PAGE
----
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Lighting Change


Amelia S

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I'm rendering an interior view. When I first rendered it, there were nice shadows cast through the windows from my heliodon. Later I went in and introduced a few lights to the scene.

I lost the beautiful shadows, and when I delete the lights, the shadows are there but very subtle. I think I remember reading something about renderworks detecting light sources and adjusting to them, but cannot find the thread.

Any ideas how I can revert to the original lighting? I haven't changed the heliodon. The background is a physical sky (also not changed).

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  • Vectorworks, Inc Employee

Perhaps Ambient Lighting turned back on? It will sometimes wash out renderings and make shadows less obvious, it can be changed in either the Renderworks Style, or under View > Set Lighting Options if you arent using a style.

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You're right, Jim! Thanks.

So here's the follow-up:

Is there a way to make the room brighter without upping the ambient lighting? There are 4 windows and a pair of french doors, so I know this room would get pretty bright in real life with just the sun.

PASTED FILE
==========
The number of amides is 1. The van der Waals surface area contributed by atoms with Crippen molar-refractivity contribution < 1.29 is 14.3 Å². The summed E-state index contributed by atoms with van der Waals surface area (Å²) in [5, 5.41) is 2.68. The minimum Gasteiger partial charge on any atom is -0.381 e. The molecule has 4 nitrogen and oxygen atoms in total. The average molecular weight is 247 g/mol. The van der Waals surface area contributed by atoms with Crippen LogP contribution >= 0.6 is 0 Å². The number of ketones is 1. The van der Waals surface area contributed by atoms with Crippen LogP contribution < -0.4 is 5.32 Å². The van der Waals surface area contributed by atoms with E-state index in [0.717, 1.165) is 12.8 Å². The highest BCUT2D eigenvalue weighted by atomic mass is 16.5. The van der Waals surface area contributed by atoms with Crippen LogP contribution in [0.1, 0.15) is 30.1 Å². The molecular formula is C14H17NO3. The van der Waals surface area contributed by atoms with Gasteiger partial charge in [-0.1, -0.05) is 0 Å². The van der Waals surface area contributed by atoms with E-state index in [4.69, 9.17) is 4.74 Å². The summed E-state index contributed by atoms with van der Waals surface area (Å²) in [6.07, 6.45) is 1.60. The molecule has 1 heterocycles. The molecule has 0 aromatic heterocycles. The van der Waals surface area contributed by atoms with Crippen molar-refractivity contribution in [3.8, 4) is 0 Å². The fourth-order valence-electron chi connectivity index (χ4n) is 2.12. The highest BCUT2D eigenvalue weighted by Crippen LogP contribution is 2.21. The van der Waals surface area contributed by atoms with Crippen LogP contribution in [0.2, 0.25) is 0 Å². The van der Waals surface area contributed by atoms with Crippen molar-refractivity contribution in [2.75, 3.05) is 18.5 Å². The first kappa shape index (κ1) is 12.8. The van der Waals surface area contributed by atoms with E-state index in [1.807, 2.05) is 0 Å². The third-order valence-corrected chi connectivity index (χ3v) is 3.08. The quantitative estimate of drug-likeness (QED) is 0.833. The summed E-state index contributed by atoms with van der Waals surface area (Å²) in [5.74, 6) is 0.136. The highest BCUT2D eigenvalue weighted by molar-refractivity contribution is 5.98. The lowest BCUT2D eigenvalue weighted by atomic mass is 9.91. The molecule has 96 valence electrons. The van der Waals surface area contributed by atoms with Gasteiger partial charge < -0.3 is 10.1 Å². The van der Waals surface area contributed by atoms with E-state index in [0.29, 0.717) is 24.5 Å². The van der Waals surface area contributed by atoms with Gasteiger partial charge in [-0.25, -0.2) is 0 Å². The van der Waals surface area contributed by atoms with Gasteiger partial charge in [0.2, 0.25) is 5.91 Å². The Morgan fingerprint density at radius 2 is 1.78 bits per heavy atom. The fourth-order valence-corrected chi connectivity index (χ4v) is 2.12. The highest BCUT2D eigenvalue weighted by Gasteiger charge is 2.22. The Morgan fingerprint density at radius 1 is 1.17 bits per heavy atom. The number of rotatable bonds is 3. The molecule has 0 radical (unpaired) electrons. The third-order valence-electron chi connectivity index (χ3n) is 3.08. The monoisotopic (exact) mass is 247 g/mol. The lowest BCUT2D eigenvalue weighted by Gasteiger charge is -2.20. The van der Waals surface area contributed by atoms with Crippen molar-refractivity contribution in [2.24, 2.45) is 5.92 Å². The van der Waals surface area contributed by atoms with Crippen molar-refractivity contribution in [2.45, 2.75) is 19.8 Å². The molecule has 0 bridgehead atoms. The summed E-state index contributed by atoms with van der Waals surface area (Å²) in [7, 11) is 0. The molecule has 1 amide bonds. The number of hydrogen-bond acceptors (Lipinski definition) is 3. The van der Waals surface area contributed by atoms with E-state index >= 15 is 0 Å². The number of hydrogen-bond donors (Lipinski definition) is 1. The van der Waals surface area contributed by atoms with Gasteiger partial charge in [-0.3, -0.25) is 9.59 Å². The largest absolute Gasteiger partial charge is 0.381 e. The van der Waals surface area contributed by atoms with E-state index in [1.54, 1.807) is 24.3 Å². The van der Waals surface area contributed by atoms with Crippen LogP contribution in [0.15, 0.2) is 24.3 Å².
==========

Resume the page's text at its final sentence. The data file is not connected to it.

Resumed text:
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  • Vectorworks, Inc Employee

Two main ways:

1) Probably the easiest, select the Heliodon and up its "Sun Brightness" value. You can set it higher than 100%. This is basically a multiplier on the default light that the Heliodon emits, generally you don't want to crank it to something like 500% but often 150 or 200 is useful.

2) If you create a viewport with a Renderworks Camera, you can increase the cameras Exposure setting to artificially increase the amount of light that appears in the final rendering.

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  • Vectorworks, Inc Employee

You could also increase the number of indirect lighting bounces, but while this might look good it is extremely expensive render-time wise and generally the above two options I mentioned will work better without affecting render speed dramatically.

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I always like the difference between bluish sky color and warner sunlight.

It gives a lot of depth.

It is just that VW and C4D look quiet yellowish by default.

I finally realized the right direction to set color temperature in Render Settings.

Decreasing temperature to lower values will make look the rendering colder

or more blueish (or more natural).

I always went to 6500 K daylight, which makes everything worse of course.

So in your case, too cold colors, you can increase the color temperature.

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